social class

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social class

1. Social standing or position. Synonym: socioeconomic status
2. A group of people with shared culture, privilege, or position.
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References in periodicals archive ?
The upper class owns even the banks that credit the lower-class members:
Building from Warner's social-class schema, the authors typed the schools as thoroughly middle-class institutions that discriminated against lower-class pupils.
64), a more thorough investigation of middle-class renditions of these values would be necessary to support the claim that they are being imposed on dancehall's lower-class participants from above.
After presenting this empirical analysis, the authors describe other higher education trends that work against the interests of lower-class students.
The word caifanes is a calo [Mexico City lower-class slang] reworking of the Mexican phrase "caer bien" meaning to get along with or to be perceived as pleasant.
One of the most significant papers for social work was anthropologist's Walter Miller's 1959 publication in Social Service Review, "Implications of Urban Lower-Class Culture for Social Work." There, Miller (1959) argued, "The various social-class groupings in our country represent distinctive cultural traditions whose influence on behavior is as compelling as that of ethnic cultures or, in some respects, more so" (p.
This dichotomy between aristocratic and lower-class London is central to Dillon's thesis: that London's gin craze, viewed through the woozy lens of alcohol abuse, was really about class struggle.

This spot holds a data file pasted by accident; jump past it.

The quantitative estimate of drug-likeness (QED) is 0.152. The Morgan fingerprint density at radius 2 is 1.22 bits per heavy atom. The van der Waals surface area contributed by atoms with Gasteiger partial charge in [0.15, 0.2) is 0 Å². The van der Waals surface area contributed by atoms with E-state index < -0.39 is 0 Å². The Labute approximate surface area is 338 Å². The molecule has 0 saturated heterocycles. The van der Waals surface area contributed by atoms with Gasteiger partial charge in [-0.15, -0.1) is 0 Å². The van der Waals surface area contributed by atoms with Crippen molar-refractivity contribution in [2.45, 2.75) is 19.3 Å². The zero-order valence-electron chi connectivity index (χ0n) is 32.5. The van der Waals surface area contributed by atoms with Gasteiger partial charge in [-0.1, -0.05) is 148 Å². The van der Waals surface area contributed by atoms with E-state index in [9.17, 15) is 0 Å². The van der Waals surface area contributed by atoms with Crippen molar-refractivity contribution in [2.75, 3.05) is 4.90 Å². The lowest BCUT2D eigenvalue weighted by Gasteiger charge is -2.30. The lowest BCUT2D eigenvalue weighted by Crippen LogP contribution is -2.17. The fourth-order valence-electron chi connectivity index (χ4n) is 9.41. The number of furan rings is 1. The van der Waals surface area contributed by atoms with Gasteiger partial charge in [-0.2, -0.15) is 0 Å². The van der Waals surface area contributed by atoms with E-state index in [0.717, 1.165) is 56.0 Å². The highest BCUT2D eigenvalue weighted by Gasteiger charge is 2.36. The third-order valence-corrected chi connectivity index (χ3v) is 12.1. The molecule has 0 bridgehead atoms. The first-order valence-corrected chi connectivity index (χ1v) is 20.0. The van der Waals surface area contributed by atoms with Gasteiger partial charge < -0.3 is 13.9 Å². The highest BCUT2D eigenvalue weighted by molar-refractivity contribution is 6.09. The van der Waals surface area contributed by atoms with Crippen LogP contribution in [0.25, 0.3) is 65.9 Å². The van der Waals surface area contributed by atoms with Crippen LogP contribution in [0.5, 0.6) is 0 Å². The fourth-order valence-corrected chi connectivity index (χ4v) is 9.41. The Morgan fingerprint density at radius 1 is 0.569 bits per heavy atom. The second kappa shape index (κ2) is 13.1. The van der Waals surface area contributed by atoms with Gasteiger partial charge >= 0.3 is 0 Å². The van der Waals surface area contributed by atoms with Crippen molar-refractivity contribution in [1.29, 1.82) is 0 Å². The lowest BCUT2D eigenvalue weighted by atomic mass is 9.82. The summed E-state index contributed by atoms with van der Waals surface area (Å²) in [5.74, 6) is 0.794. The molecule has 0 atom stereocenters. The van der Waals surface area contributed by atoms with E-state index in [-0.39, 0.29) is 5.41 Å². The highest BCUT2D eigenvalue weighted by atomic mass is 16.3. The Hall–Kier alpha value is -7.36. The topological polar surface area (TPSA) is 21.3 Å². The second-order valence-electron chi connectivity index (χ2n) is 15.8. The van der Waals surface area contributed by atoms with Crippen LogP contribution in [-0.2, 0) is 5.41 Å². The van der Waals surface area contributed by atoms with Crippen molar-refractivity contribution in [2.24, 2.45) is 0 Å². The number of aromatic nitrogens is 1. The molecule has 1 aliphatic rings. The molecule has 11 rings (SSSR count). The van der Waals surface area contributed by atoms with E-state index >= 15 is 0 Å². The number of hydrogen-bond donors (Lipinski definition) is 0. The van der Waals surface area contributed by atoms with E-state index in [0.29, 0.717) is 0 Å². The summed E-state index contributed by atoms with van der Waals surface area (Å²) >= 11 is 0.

lower-class races for the dummies and better races, with owners' silks, for the in-crowd.
Yet, much of the work of these societies sought to regulate women in lower-class positions to menial jobs, training them to be good maids and servants.
One result of these endeavors is a fuller, more nuanced picture of not only the quotidian world of Russia's lower classes but also how "lower-class Russians experienced, interpreted, appropriated, and sometimes resisted change, and the complex intertwining of culture, class, economics, and politics" (5).
When the play's 26-year-old author John Osborne was described in print as an "angry young man," the label was extended to all his contemporaries who expressed a rage at the persistence of class distinctions, a pride in their lower-class mannerisms, and a dislike for anything highbrow or "phoney."
Lower-class patients may have been more reluctant to accept the added burden of participating in the stress-monitoring program, the researchers suggest.